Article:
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I am new in Perl and I can not understand the following.
I read about scalars arrays and list.
I am not sure what is meant by list.
For example the following: (5, apple, $x, 3.14) is a list but what is the variable actually referencing the list?
Are list just a way to initialize arrays or is it the known data structure?

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3  
See this answer: stackoverflow.com/questions/6023821/perl-array-vs-list –  squiguy Apr 10 '13 at 18:14
    
@Wooble, that is not correct. Arrays and lists are two distinct entities in Perl. Take a look at the top answer of the question referenced by squiguy. –  Matthias Apr 10 '13 at 18:21

3 Answers 3

How do you reference a list in perl?

The same as you do with anything else - with the reference operator \. See perlreftut and perlref.

my $x;
\(5, 'apple', $x, 3.14)

The expression returns

(
    \ 5,
    \ "apple",
    \ undef,
    \ 3.14
)

which is not that useful.

For example the following: (5, apple, $x, 3.14) is a list but what is the variable actually referencing the list?

There is none. It is an anonymous value.

Not every value needs a variable to hold it - literals are also an important part of programs.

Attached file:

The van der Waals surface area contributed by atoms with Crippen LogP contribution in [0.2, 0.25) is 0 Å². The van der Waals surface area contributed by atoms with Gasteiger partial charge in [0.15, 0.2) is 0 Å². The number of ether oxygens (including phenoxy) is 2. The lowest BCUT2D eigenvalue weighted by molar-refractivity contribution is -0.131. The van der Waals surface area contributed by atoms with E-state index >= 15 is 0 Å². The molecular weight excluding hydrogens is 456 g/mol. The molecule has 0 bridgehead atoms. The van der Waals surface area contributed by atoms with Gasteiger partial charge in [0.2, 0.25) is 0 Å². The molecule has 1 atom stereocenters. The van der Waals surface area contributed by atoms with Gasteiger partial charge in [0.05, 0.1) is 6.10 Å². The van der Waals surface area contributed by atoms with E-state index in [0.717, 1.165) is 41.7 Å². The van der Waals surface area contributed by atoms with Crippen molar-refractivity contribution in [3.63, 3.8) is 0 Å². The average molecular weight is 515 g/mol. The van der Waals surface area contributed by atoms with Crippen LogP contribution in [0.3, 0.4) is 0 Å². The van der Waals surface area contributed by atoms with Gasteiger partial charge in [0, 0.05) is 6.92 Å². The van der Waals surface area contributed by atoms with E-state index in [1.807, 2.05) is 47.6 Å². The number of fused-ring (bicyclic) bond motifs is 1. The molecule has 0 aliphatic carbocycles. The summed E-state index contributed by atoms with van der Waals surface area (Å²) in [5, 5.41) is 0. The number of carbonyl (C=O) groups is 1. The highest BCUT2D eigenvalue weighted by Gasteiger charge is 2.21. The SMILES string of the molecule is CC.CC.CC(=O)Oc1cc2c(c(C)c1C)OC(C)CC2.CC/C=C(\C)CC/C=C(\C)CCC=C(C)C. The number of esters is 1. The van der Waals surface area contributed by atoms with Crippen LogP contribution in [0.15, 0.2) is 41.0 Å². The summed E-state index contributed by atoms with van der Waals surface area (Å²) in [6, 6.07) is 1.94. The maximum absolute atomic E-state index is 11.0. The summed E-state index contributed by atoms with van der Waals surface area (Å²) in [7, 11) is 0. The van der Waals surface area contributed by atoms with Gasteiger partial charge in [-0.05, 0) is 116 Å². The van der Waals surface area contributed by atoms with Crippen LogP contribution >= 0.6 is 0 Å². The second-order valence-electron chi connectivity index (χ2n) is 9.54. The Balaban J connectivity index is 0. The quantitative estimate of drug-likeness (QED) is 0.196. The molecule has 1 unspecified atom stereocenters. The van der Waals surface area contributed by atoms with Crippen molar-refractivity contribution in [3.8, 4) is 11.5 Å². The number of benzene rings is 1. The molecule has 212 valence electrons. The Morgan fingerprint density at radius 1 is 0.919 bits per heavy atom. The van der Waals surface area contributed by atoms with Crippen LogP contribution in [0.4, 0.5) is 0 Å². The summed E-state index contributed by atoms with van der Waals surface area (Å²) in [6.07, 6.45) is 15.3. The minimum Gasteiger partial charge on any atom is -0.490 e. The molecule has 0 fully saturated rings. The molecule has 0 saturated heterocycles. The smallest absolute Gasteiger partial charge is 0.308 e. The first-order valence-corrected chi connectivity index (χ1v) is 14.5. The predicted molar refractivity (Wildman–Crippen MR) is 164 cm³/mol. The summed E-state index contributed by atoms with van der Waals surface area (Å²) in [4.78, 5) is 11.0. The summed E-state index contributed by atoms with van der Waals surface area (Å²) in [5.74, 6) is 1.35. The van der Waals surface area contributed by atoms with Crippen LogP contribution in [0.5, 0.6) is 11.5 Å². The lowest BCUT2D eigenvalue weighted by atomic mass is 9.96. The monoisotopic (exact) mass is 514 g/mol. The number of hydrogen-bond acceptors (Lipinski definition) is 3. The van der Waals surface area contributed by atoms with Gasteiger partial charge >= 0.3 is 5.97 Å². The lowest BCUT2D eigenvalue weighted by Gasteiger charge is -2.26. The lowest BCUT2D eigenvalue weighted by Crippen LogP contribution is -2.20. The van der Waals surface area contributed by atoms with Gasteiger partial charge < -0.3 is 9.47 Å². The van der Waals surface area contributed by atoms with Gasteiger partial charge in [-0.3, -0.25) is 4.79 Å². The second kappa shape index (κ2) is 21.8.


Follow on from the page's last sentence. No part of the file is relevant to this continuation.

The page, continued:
what is meant by list. Are list just a way to initialize arrays or is it the known data structure?

Read perl array vs list.

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What is my in my $x? Also what does the \5 etc mean? –  Cratylus Apr 10 '13 at 18:46
    
@Cratylus my is for scoping in Perl. Type perl my into Google and it will enlighten you. –  squiguy Apr 10 '13 at 18:47
    
And what is the expression (\5, \"apple" etc)? I don't understand what is \5 –  Cratylus Apr 10 '13 at 18:51
    
\ is the reference operator. \$foo returns a reference (pointer) to $foo. –  friedo Apr 10 '13 at 19:04
    
So in relation to your answer what does this: ($a)=@foo?.The first part is a list right?But how could we use this list? –  Cratylus Apr 10 '13 at 19:31

There are three different Basic data structures in Perl.

  • Hashes: These are key/value pairs.
  • Arrays: These are ordered values.
  • Scalars: This is a single value.

Hashes:

my %employee = (
    "A001" => "Albert",
    "A002" => "Bob",
    "B003" => "Gary",
);

print "$employee{A001}\n";   #Prints "Albert"
print "$employee{B003}\n";   #Prints "Gary"

Arrays:

my @fruit = ( "Apple", "Orange", "Banana" );
print "$fruit[0]\n";   #Prints "Apple"
print "$fruit[2]\n";   #Prints "Banana"

Scalars:

my $age = "None of your business";
print "You're $age years old\n";  #Prints "You're None of your business years old

A List is merely a list of items. For example, @fruit is an array. However, I set my array to equal a list containing the names of fruits.

Technically, a list is unchangeable while an array is a data structure that can be modified.

for my $color ( "red", "green", "blue" ) {
    print "$color is an item from my list\n";
}

In the above, my for loop advances through a list:

my @list = ( "red", "green", "blue" );
for my $color ( @list ) {
   print "$color is a member of my array\n";
}

The above is pretty much the same code, but now my for loop advances through an array.

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So what is this: ($a)=@foo? How do I use the list? –  Cratylus Apr 10 '13 at 19:44